Master the arts of networking to land a new job

2004

Scanning the job ads may be the conventional way to find a new job, but if you really want to make that career move, getting out and meeting potential employers is the answer.

Research from HR consultancy DBM has suggested that networking is the most effective to find a new job.

The run-up to Christmas can, of course, be a particularly good time to network internally, but it is also wise to try to get to know employees at other companies where you would like to work.

The Career Transition study of 18,000 people found two thirds of those polled found work through networking.

By comparison, just a quarter secured employment through more formal recruitment routes such as search firms, print advertisements and internet job sites.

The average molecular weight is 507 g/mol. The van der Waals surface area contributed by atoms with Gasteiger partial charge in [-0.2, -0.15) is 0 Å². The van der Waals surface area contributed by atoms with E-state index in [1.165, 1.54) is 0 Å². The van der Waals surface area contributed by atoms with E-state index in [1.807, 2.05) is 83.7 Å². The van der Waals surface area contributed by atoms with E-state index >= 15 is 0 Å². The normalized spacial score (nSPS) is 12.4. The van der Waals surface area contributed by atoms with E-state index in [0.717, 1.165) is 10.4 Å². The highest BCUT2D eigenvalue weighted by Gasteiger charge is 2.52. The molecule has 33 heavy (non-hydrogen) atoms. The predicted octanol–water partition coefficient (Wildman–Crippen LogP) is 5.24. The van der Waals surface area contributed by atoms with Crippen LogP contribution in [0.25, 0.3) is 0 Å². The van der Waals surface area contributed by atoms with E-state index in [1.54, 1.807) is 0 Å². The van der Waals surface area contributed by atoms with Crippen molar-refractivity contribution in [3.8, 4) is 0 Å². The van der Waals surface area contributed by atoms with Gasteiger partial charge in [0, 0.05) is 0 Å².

DBM director Guy Healey said: “Many people we advise are surprised that networking is so effective - they see it as some kind of mystery-art.”

He added: “The reality is that it is not difficult, but it does require a change in mind-set in contacting friends, family and colleagues. Our experience is that Americans are far better than British people at working with their contacts to find new work.”

But it was important to remain realistic, flexible and open-minded, DBM also cautioned.

Networking with current employees of your target companies was the best way to get your “foot in the door”, it advised.